Quantum Computing SE is a site with different types of users - some work at companies (which is great!) and some write software that's used in quantum computing (which is also great!). While mentioning certain software will inevitably come up when answering questions on this site, we need to be careful that it doesn't foray into the territory of being considered as spam.
What is spam, anyway?
To quote this mother meta post:
[spam] advertises a product, service, or similar and is unsolicited or lacks disclosure.
What should you do as an answerer?
If you are an employee of some company, please say so when you write answers about their products. If you wrote a paper, please say so when you reference it in an answer. This sort of rule is very similar to the rule among scientific journals where you must disclose funding and similar. It is simply good practice.
We don't want your posts deleted. We simply ask that when you bring up stuff you are affiliated with, you explain how you are affiliated, and make sure that your work is relevant to the question. Otherwise, it is spam.
This post isn't meant to be a shame-fest for anyone, just a friendly reminder of guidelines for posting answers with work you are affiliated with.
What should you do as a reader?
If you come across a post that cites the OP's work without explicitly stating affiliation (this can of course can be hard to find, but in obvious cases) please do the following things:
- Edit in a disclosure for the person.
- Comment and explain to the person what you have done and why, if necessary linking to this meta post.
- If the writer of the answer attempts to rollback your edit, or similar, or if there is a pattern of this sort of answer by that user, please flag as spam, or for moderator attention, and we will take care of it.
This whole policy is described in more detail here; we encourage you to read through the whole thing. To quote the main section:
- Don't talk about your product / website / book / job too much. Folks will read your answers for their ability to solve a specific problem; if you're good at doing that, then they'll find themselves more interested in who you are and what you're working on. If you respond only to questions where the answer can be something you're selling, they'll assume you're just here to sell.
- Don't tell - show! The best way to avoid being seen as a snake-oil salesman is to demonstrate a solution rather than simply asserting the problem can be solved.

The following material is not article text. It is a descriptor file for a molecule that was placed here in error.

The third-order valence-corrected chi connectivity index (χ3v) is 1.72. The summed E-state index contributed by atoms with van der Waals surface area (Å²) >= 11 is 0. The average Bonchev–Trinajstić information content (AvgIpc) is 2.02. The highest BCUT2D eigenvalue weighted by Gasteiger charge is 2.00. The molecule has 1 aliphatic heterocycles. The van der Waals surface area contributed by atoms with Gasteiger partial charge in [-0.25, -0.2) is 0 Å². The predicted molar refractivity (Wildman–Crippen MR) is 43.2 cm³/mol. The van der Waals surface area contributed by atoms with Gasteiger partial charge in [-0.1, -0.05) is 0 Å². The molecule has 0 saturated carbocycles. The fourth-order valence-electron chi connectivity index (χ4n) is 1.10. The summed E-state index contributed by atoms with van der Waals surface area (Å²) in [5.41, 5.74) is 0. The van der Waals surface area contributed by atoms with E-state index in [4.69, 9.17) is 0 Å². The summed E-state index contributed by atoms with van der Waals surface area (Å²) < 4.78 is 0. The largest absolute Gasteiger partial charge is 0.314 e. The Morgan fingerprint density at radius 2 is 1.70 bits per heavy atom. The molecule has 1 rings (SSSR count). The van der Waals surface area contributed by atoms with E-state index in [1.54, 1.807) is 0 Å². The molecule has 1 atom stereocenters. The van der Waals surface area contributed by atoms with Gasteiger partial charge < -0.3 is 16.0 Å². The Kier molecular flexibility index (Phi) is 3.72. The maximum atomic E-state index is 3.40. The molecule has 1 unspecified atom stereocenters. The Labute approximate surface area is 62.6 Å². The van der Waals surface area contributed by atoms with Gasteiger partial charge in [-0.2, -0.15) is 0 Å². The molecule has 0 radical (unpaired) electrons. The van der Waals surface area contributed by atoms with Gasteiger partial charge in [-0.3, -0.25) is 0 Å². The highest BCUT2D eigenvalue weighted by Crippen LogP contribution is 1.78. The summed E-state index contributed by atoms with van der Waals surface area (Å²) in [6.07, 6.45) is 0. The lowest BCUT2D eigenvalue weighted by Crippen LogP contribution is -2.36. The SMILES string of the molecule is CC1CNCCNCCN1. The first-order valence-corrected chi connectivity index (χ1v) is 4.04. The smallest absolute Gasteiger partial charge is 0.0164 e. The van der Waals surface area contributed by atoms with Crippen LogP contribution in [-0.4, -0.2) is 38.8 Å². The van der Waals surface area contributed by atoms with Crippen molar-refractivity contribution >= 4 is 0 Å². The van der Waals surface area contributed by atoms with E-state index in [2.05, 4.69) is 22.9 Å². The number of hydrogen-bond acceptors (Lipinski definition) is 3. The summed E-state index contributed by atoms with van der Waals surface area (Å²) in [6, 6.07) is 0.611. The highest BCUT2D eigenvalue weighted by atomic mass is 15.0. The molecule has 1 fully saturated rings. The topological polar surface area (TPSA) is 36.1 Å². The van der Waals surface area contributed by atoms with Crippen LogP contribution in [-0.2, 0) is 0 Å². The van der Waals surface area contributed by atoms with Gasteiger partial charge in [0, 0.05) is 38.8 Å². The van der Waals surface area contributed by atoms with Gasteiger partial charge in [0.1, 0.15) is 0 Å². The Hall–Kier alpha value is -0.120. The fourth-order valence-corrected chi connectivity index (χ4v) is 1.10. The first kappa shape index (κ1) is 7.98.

- Don't include links except to support what you've written. Links are not a substitute for including information in your answer itself, and links should always be directly relevant to a part of your answer. See also: Your answer is in another castle: when is an answer not an answer?
To quote the whole section from the mother meta post linked above:
A post should be marked as spam only if it advertises a product, service, or similar and is unsolicited or lacks disclosure.
Due to the way search engines work, this includes links. For example, an otherwise normal post that contains a link to a website only in a punctuation mark is still spam.
Unsolicited means that mentioning the product serves no purpose other than promotion. For example, if an answer mentions a software that may solve the asker’s problem or a question about web programming references a website as an example, this is not unsolicited (it may still be spam if there is an undisclosed affiliation).
Lacks disclosure means that the author is clearly affiliated with the product but does not disclose their affiliation. Note that a simple “my” may suffice. However, the disclosure must happen in the post itself; the author’s username or profile do not count.
If an otherwise valid post contains an apparent spam link, flag as spam. Do not try to salvage the post by removing the spammy content. The valid part of such spam posts is usually plagiarized from another post or from an off-site source. If you're unsure, you can often find the original source with a Google search of its first sentence.
It should not be marked as spam when:
The post contains no useful information, such as an answer that says “I don't care about your problem”. Flag as not an answer instead.
It contains only gibberish, such as “fsdguejgkfdlk”. Use the rude or abusive flag for these cases.
Thank you; thoughts on this are welcome.